"I don't know what kind of survey Ascot carried out, who was asked what questions, but if you ask people who habitually choose to wear jackets and ties for their opinion on a dress code requiring men to wear jackets and ties, it's no surprise if they like the idea. A more appropriate question for those regular premier enclosure customers would have been, will you continue to come racing if the current dress code remains unchanged? It's a safe prediction that the answer would have been an overwhelming yes.

"Ascot, and racing, has secured those customers and, until Saturday, it also had the man in the photograph and others like him who dressed smartly for the occasion but chose not to wear a tie. Now it doesn't want them any more, nor potential racegoers who might also prefer not to wear a tie. I wonder if Ascot conducted a survey to investigate their views.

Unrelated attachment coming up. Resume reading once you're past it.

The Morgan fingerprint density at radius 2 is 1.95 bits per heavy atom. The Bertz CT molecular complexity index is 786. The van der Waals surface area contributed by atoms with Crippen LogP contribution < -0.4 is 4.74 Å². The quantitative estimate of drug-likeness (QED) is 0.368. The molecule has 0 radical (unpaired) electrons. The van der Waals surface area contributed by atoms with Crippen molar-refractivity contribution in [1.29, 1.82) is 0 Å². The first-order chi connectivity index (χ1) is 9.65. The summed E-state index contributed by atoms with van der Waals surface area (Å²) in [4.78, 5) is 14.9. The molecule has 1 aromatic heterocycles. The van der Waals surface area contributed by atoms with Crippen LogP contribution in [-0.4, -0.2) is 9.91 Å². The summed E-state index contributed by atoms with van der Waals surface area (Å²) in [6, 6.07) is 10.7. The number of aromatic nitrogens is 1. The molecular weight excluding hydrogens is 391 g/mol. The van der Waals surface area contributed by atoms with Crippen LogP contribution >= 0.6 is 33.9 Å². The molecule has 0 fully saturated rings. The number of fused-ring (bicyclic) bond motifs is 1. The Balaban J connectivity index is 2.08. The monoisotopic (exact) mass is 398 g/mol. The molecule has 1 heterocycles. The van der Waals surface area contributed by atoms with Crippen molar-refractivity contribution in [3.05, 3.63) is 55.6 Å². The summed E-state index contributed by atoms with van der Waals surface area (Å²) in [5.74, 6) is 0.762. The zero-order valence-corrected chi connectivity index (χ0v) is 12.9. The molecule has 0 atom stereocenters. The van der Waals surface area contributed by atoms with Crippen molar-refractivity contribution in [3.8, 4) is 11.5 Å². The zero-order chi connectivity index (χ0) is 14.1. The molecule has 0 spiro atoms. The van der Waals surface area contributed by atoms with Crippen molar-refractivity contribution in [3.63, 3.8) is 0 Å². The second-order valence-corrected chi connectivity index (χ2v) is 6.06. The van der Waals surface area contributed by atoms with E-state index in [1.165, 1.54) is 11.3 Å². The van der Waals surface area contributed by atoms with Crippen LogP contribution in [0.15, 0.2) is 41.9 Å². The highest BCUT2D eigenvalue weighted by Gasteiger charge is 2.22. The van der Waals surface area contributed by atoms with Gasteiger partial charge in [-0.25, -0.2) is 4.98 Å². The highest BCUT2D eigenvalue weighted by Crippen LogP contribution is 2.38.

"There have been some good letters on the subject, including one from Gemma Ospedale, who called for 'some sense of proportionality regarding what is required for a midwinter jumps meeting", having questioned the effect of such dress codes on racing's "efforts to widen the appeal of racing to newcomers," Orpendale reported her husband's dislike of being forced to wear a jacket and tie to a leisure event when he has had to wear the same combination every day to work, "He wants to wear casual clothes, as one does at the weekend. There is nothing wrong with sweaters, jackets and smart jeans." I agree.

"TOO ADD further insult, Ascot's premier enclosure customers aren't even allowed to decide for themselves when they are uncomfortably hot and want to take their jackets off. No "there will be an announcement on the day allowing jackets to be removed, should  the weather be hot". It is horribly patronising, condescending and alienating.

"In the last 20 years, Ascot has made credible strides towards establishing  a reputation as a customer-friendly racecourse, and one open to new ideas, but its new dress code shouts a different attitude, one resonant of a past society. For the good of racing, as well as Ascot. It needs to change its code."